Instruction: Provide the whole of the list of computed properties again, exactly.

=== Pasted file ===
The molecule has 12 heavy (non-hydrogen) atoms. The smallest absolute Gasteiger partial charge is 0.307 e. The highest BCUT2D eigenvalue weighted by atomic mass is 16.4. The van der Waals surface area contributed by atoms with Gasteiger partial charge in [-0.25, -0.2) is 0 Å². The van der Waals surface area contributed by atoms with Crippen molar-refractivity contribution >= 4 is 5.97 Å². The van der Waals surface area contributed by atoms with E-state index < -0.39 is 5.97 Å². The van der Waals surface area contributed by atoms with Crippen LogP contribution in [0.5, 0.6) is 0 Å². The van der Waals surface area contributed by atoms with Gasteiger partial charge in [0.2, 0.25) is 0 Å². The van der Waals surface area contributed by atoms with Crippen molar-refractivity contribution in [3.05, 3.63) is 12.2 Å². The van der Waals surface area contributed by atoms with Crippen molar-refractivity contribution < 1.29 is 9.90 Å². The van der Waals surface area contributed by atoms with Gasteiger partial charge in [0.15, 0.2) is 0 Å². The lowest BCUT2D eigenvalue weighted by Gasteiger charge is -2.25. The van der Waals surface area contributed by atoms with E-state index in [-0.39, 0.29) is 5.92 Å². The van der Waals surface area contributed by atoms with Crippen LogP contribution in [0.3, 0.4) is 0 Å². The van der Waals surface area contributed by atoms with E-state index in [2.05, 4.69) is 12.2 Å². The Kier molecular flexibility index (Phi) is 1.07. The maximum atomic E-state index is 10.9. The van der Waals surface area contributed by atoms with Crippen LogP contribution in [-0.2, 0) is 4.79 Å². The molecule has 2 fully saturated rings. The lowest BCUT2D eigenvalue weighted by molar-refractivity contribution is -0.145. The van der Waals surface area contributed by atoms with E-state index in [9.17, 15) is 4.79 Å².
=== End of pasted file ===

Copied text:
The molecule has 12 heavy (non-hydrogen) atoms. The smallest absolute Gasteiger partial charge is 0.307 e. The highest BCUT2D eigenvalue weighted by atomic mass is 16.4. The van der Waals surface area contributed by atoms with Gasteiger partial charge in [-0.25, -0.2) is 0 Å². The van der Waals surface area contributed by atoms with Crippen molar-refractivity contribution >= 4 is 5.97 Å². The van der Waals surface area contributed by atoms with E-state index < -0.39 is 5.97 Å². The van der Waals surface area contributed by atoms with Crippen LogP contribution in [0.5, 0.6) is 0 Å². The van der Waals surface area contributed by atoms with Gasteiger partial charge in [0.2, 0.25) is 0 Å². The van der Waals surface area contributed by atoms with Crippen molar-refractivity contribution in [3.05, 3.63) is 12.2 Å². The van der Waals surface area contributed by atoms with Crippen molar-refractivity contribution < 1.29 is 9.90 Å². The van der Waals surface area contributed by atoms with Gasteiger partial charge in [0.15, 0.2) is 0 Å². The lowest BCUT2D eigenvalue weighted by Gasteiger charge is -2.25. The van der Waals surface area contributed by atoms with E-state index in [-0.39, 0.29) is 5.92 Å². The van der Waals surface area contributed by atoms with Crippen LogP contribution in [0.3, 0.4) is 0 Å². The van der Waals surface area contributed by atoms with E-state index in [2.05, 4.69) is 12.2 Å². The Kier molecular flexibility index (Phi) is 1.07. The maximum atomic E-state index is 10.9. The van der Waals surface area contributed by atoms with Crippen LogP contribution in [-0.2, 0) is 4.79 Å². The molecule has 2 fully saturated rings. The lowest BCUT2D eigenvalue weighted by molar-refractivity contribution is -0.145. The van der Waals surface area contributed by atoms with E-state index in [9.17, 15) is 4.79 Å².